People's irrational classification of different pools of money is, in fact, fundamental to Thaler's research. He has found that the tendency to assign money to certain categories can lead to costly mistakes. For example, consumers might spend more than they need to when they put, say, a new washing machine on a high-cost credit card because they don't want to tap money they've labeled as savings.
In one study, Thaler and his colleagues studied how taxi drivers try to balance making money versus enjoying their leisure time. The driver might respond by setting a goal: Once his take from fares reaches a certain amount, he calls it a day. But that would mean that he works shorter hours when demand for taxis is high and longer ones when business is slow. If he took another approach, he could make more money working fewer hours. And there would be more cabs in the street when customers need them.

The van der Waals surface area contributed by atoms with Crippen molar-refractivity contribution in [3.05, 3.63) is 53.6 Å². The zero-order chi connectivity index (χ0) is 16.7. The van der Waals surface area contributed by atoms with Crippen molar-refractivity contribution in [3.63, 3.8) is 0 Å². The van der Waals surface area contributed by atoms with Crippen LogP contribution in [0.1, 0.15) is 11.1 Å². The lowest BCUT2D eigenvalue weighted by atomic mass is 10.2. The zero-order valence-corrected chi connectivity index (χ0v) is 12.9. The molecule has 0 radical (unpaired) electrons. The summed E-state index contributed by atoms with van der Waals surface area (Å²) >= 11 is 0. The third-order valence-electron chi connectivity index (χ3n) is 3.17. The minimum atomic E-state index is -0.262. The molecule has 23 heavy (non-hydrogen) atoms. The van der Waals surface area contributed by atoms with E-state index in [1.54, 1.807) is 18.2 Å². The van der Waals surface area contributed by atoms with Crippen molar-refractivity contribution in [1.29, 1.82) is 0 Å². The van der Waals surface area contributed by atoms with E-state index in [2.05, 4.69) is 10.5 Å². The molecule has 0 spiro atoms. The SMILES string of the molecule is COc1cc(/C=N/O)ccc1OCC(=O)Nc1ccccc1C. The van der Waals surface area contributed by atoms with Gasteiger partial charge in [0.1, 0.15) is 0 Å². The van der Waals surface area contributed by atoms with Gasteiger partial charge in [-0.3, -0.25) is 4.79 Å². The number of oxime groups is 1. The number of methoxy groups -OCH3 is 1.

Thaler and other behavioral economists also found that people hold notions of fairness that confound classical economic expectations. They resent, for example, an umbrella peddler who raises prices in the midst of a downpour. Traditional economists would say the peddler is just responding to increased demand.
Thaler says that kind of thinking can keep people from buying things they'd enjoy. A supporter of baseball's Chicago Cubs, Thaler suspects that some of his fellow fans will balk at paying higher-than-usual prices this week to see their team play the Washington Nationals in the playoffs. (He says he secured tickets for Tuesday's game "at a very reasonable price.")
But consumers' strong feelings about fairness pose a threat to companies, too. They should think hard before raising prices aggressively — even when it's seemingly justified by surging demand — or risk alienating their customers.